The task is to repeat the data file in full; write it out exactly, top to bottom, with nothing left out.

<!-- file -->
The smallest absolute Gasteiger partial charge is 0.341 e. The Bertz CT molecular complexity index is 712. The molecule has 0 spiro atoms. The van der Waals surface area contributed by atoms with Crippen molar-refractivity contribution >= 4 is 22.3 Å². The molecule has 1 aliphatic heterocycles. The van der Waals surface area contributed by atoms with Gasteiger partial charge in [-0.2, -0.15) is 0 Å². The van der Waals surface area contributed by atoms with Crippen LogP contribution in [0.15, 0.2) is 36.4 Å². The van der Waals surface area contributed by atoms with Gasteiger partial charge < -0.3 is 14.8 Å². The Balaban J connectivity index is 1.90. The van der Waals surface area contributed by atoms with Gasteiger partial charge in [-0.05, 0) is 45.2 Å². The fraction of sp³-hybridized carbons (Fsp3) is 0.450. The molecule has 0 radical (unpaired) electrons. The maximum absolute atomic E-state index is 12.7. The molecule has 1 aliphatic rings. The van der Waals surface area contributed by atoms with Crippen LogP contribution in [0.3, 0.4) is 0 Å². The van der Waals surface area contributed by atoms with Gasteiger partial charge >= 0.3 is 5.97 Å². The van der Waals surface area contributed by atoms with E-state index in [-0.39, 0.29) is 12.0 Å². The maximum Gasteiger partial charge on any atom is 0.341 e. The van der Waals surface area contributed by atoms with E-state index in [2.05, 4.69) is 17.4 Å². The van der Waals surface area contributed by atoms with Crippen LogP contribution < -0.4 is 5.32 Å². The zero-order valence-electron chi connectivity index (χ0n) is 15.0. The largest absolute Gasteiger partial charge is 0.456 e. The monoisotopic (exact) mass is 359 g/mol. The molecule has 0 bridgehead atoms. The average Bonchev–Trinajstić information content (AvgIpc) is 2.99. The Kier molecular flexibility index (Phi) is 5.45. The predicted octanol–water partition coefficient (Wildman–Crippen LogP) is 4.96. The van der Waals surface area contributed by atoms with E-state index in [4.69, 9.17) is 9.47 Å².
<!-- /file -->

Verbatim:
The smallest absolute Gasteiger partial charge is 0.341 e. The Bertz CT molecular complexity index is 712. The molecule has 0 spiro atoms. The van der Waals surface area contributed by atoms with Crippen molar-refractivity contribution >= 4 is 22.3 Å². The molecule has 1 aliphatic heterocycles. The van der Waals surface area contributed by atoms with Gasteiger partial charge in [-0.2, -0.15) is 0 Å². The van der Waals surface area contributed by atoms with Crippen LogP contribution in [0.15, 0.2) is 36.4 Å². The van der Waals surface area contributed by atoms with Gasteiger partial charge < -0.3 is 14.8 Å². The Balaban J connectivity index is 1.90. The van der Waals surface area contributed by atoms with Gasteiger partial charge in [-0.05, 0) is 45.2 Å². The fraction of sp³-hybridized carbons (Fsp3) is 0.450. The molecule has 0 radical (unpaired) electrons. The maximum absolute atomic E-state index is 12.7. The molecule has 1 aliphatic rings. The van der Waals surface area contributed by atoms with Crippen LogP contribution in [0.3, 0.4) is 0 Å². The van der Waals surface area contributed by atoms with Gasteiger partial charge >= 0.3 is 5.97 Å². The van der Waals surface area contributed by atoms with E-state index in [-0.39, 0.29) is 12.0 Å². The maximum Gasteiger partial charge on any atom is 0.341 e. The van der Waals surface area contributed by atoms with E-state index in [2.05, 4.69) is 17.4 Å². The van der Waals surface area contributed by atoms with Crippen LogP contribution < -0.4 is 5.32 Å². The zero-order valence-electron chi connectivity index (χ0n) is 15.0. The largest absolute Gasteiger partial charge is 0.456 e. The monoisotopic (exact) mass is 359 g/mol. The molecule has 0 bridgehead atoms. The average Bonchev–Trinajstić information content (AvgIpc) is 2.99. The Kier molecular flexibility index (Phi) is 5.45. The predicted octanol–water partition coefficient (Wildman–Crippen LogP) is 4.96. The van der Waals surface area contributed by atoms with E-state index in [4.69, 9.17) is 9.47 Å².